For the past few years, one model has clearly dominated the minivan market, at least in the eyes of auto reviewers. The Honda Odyssey has won over many a driving-enthusiast-come-diaper bag-toting-yuppie by virtue of its refinement, comfortable interior, foldaway third-row seat and, of course, that signature Honda dependability. Thanks to recent redesigns, the Toyota Sienna and Nissan Quest both pose close competition for the Odyssey, appealing to buyers with their car-like driving demeanor and cavernous interiors. Slightly smaller in size is the Mazda MPV, whose tidier dimensions make it more palatable for new parents just graduating from compact car ownership.
DaimlerChrysler started the minivan craze in the early 80s and continues to dominate the segment today with four top sellers, the Dodge Caravan, Dodge Grand Caravan, Chrysler Voyager and Chrysler Town & Country. Additional domestics include the Ford Freestar, Chevrolet Venture and Pontiac Montana.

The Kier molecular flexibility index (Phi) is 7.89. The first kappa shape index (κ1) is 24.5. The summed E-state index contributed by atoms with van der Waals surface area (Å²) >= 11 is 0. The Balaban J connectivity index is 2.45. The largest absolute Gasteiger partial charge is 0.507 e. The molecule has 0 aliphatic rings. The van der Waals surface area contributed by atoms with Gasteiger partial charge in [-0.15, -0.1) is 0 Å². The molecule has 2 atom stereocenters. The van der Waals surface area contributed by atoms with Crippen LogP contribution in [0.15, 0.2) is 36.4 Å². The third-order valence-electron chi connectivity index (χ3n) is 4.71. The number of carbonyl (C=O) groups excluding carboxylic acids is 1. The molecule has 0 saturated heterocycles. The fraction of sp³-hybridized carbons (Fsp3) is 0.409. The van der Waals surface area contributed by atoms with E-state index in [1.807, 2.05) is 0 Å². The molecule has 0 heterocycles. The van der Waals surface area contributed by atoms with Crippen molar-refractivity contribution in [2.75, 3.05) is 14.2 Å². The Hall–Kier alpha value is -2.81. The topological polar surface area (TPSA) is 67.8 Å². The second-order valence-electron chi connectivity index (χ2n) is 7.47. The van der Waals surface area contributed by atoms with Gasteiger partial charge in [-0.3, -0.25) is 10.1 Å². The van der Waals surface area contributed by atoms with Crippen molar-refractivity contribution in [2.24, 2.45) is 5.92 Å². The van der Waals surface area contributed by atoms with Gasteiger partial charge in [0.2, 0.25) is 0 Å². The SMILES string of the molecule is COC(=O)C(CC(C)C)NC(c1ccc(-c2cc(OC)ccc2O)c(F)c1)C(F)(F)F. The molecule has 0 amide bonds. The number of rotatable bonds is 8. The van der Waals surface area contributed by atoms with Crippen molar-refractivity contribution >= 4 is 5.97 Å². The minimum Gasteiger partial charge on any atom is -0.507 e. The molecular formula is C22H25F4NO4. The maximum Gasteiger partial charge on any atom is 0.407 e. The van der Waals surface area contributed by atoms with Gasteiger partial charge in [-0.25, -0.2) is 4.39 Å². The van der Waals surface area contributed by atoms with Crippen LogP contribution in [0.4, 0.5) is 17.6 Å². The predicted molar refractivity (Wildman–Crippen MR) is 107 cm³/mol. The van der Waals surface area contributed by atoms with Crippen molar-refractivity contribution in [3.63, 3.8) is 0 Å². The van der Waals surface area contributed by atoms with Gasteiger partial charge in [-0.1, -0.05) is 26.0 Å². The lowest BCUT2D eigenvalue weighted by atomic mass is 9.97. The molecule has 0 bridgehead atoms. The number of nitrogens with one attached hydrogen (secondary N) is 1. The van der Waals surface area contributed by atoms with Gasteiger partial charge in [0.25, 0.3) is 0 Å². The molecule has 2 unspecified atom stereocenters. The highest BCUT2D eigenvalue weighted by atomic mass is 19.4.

Full-size vans represent the ultimate value when it comes to space. Starting in the low $20,000 range, these vehicles offer massive cargo areas, or seating for up to 15 people when properly equipped. The choices in this segment are limited to domestic automakers. Ford offers the Econoline, or E-series; Chevrolet's Express shares a platform with the GMC Savana; and Dodge offers the Ram Van.
In an auto market where the lines are becoming increasingly blurred between vehicle segments, the straightforward purpose and design of both minivans and full-size vans are refreshingly uncomplicated.
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